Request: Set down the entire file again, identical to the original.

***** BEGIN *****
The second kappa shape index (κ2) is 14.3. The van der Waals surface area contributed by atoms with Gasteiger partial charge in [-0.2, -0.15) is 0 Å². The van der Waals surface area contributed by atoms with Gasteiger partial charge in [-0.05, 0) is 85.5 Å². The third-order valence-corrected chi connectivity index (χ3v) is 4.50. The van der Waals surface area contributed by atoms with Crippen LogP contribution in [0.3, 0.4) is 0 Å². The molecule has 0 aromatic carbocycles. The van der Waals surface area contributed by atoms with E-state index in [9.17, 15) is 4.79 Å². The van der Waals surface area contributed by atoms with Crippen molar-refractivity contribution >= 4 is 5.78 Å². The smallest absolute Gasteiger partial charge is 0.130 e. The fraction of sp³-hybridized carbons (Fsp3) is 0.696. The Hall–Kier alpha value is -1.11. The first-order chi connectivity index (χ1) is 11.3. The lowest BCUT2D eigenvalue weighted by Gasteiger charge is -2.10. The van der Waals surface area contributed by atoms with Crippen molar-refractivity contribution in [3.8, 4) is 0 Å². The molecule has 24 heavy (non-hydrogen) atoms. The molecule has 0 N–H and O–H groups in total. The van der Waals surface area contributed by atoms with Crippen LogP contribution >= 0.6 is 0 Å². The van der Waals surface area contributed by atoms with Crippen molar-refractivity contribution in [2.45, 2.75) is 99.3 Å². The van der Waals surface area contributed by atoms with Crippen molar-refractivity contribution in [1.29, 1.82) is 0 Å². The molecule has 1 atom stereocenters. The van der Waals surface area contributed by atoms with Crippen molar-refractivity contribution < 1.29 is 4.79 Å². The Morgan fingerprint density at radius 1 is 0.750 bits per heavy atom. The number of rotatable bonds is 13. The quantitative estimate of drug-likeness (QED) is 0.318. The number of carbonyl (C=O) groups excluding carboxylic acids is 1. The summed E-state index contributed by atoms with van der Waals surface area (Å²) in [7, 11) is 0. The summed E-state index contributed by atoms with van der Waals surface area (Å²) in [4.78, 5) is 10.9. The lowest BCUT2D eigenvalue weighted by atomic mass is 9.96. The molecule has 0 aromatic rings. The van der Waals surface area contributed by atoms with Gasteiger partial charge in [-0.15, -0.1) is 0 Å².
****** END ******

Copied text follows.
The second kappa shape index (κ2) is 14.3. The van der Waals surface area contributed by atoms with Gasteiger partial charge in [-0.2, -0.15) is 0 Å². The van der Waals surface area contributed by atoms with Gasteiger partial charge in [-0.05, 0) is 85.5 Å². The third-order valence-corrected chi connectivity index (χ3v) is 4.50. The van der Waals surface area contributed by atoms with Crippen LogP contribution in [0.3, 0.4) is 0 Å². The molecule has 0 aromatic carbocycles. The van der Waals surface area contributed by atoms with E-state index in [9.17, 15) is 4.79 Å². The van der Waals surface area contributed by atoms with Crippen molar-refractivity contribution >= 4 is 5.78 Å². The smallest absolute Gasteiger partial charge is 0.130 e. The fraction of sp³-hybridized carbons (Fsp3) is 0.696. The Hall–Kier alpha value is -1.11. The first-order chi connectivity index (χ1) is 11.3. The lowest BCUT2D eigenvalue weighted by Gasteiger charge is -2.10. The van der Waals surface area contributed by atoms with Crippen molar-refractivity contribution in [3.8, 4) is 0 Å². The molecule has 24 heavy (non-hydrogen) atoms. The molecule has 0 N–H and O–H groups in total. The van der Waals surface area contributed by atoms with Crippen LogP contribution >= 0.6 is 0 Å². The van der Waals surface area contributed by atoms with Crippen molar-refractivity contribution in [2.45, 2.75) is 99.3 Å². The van der Waals surface area contributed by atoms with Crippen molar-refractivity contribution in [1.29, 1.82) is 0 Å². The molecule has 1 atom stereocenters. The van der Waals surface area contributed by atoms with Crippen molar-refractivity contribution < 1.29 is 4.79 Å². The Morgan fingerprint density at radius 1 is 0.750 bits per heavy atom. The number of rotatable bonds is 13. The quantitative estimate of drug-likeness (QED) is 0.318. The number of carbonyl (C=O) groups excluding carboxylic acids is 1. The summed E-state index contributed by atoms with van der Waals surface area (Å²) in [7, 11) is 0. The summed E-state index contributed by atoms with van der Waals surface area (Å²) in [4.78, 5) is 10.9. The lowest BCUT2D eigenvalue weighted by atomic mass is 9.96. The molecule has 0 aromatic rings. The van der Waals surface area contributed by atoms with Gasteiger partial charge in [-0.15, -0.1) is 0 Å².